Collapse of teacher training across Africa demands global leadership

06 Jun 2018 |

New projections predict a bleak future for the teaching profession in sub-Saharan Africa. It’s time for the international community to invest in the region’s teachers, starting with the G7.

By 2030 less than half of Africa’s primary and lower-secondary teachers will have the training they need to do their jobs. That’s according to new projections released today by the Atlantis Group, an elite group of former ministers of education and heads of government supported by the Varkey Foundation.

A review of international education data published by the UNESCO Institute for Statistics shows that the proportion of trained primary and lower-secondary teachers in sub-Saharan Africa has declined rapidly since the turn of the century, even as governments have brought thousands more educators into schools.

In primary schools, the percentage of trained teachers has fallen by 27.5% in just 15 years, from 84.4% in 2000 to 61.23% in 2015. In lower-secondary schools, the percentage of trained teachers fell by 18.8% in the six years for which data is available, from 69.4% in 2006 to 56.3% in 2011. The estimated ratio of pupils to qualified primary teachers in the region also remains over twice the global average (57.7 to 26.7).

If this trend continues, the Atlantis Group estimates that by 2030 less than half of primary and lower-secondary teachers in sub-Saharan Africa will meet at least the minimum of organized teacher-training requirements.

That would spell disaster for pupils in the region, which is already home to over half of the world’s out-of-school children of primary school age and where 202 million children currently aren’t meeting the minimum proficiencies for reading and mathematics. Without international assistance, it will also be next to impossible for many African States to recruit and adequately train the 17 million more teachers UNESCO estimates will be needed across the region in the next 12 years.

The findings should raise significant concerns about how the international community has managed the drive to deliver global universal education by 2030. Since the turn of the century, donor countries and multi-lateral institutions have spent billions of dollars to bolster universal basic education in sub-Saharan Africa. In broadly that same period, the proportion of adequately trained primary teachers has dropped by over a quarter and looks set to continue to fall.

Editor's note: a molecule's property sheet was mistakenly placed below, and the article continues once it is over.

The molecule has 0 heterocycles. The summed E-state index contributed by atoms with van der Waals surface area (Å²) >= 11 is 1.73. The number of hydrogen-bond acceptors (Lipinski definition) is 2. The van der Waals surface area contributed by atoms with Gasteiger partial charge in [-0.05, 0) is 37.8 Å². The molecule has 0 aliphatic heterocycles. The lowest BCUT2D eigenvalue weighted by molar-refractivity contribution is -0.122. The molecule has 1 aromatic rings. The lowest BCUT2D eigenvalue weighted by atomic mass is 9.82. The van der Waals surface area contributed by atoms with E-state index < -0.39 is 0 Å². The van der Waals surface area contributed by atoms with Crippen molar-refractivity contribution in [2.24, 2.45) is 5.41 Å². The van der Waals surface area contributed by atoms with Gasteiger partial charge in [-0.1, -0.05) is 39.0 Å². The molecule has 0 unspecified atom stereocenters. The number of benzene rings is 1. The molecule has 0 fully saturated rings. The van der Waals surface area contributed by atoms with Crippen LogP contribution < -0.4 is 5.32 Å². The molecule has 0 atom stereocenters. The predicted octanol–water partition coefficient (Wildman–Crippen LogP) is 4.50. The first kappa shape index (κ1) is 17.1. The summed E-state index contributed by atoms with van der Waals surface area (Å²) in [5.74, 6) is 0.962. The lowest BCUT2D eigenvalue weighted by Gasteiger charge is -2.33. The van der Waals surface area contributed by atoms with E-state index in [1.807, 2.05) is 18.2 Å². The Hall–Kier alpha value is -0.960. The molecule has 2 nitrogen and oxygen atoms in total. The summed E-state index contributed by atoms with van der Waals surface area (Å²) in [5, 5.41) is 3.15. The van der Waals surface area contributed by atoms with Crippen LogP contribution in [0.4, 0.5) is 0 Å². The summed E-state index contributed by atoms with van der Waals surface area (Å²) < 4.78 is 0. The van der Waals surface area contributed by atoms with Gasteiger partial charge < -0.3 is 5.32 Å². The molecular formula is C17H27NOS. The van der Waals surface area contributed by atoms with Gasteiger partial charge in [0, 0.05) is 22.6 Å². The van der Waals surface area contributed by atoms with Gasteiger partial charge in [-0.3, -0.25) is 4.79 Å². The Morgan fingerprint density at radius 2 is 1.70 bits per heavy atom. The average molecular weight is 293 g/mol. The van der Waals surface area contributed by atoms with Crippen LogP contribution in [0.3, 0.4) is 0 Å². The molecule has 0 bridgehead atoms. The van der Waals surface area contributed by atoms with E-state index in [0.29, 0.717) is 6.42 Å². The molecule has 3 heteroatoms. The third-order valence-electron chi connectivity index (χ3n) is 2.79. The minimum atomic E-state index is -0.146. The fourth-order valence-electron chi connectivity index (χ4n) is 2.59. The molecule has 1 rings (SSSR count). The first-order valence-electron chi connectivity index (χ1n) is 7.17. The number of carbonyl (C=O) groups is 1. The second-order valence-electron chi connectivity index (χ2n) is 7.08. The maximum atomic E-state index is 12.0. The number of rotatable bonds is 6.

To avoid a catastrophic collapse in the numbers of trained teachers in sub-Saharan Africa, international donors must be prepared to review their funding strategies and scrutinize the scope of their technical assistance. The Atlantis Group is calling for concerted leadership on this issue from the G7, which meets later this week in Quebec and whose members include leading aid contributors to African education.

To reverse the slide, the international community should first look to bolster funding levels for education in sub-Saharan Africa, which has increasingly lost out even as education’s share of global aid has begun to grow. The region’s share of aid to basic education, for example, has plummeted over the past seven years from over half to just 24% in 2016.

Donor governments should also be prepared to commit to sustained funding levels. Education aid may have reached an all-time high in 2016, but what is needed to deliver generational change is stable and consistent funding across a number of years – rather than a windfall one year and a drought the next.

As former ministers, members of the Atlantis Group urge G7 members to consider measures to ensure continuity, including enshrining in law a binding commitment to education investment and assistance as a percentage of their country’s GDP.

Governments must also be prepared to invest in the quality of the teaching profession itself. In particular, policy-makers should consider expanding economic support and technical assistance for teacher-training programmes, currently estimated to make up just 2% of total OECD disbursements for education. In this respect, expanded support for initial teacher training programmes is critical.

Donor countries and multi-lateral institutions cannot afford to spend billions more dollars on education in Africa over the next decade only to see the quality of teaching continue to decline. Without action, the prognosis for the teaching profession in the region is dire. By 2030, millions more children will be in African schools, but the majority will be taught by teachers whose training is so poor that it simply doesn’t register on the international scale.

The international community can still achieve its global education goal, but a significant course-correction is needed. Governments must work to reinforce initial teacher training and thus equip teachers in sub-Saharan Africa with the knowledge, skills and competencies they require to do their job, or the world risks a spiralling educational crisis that threatens the next generation.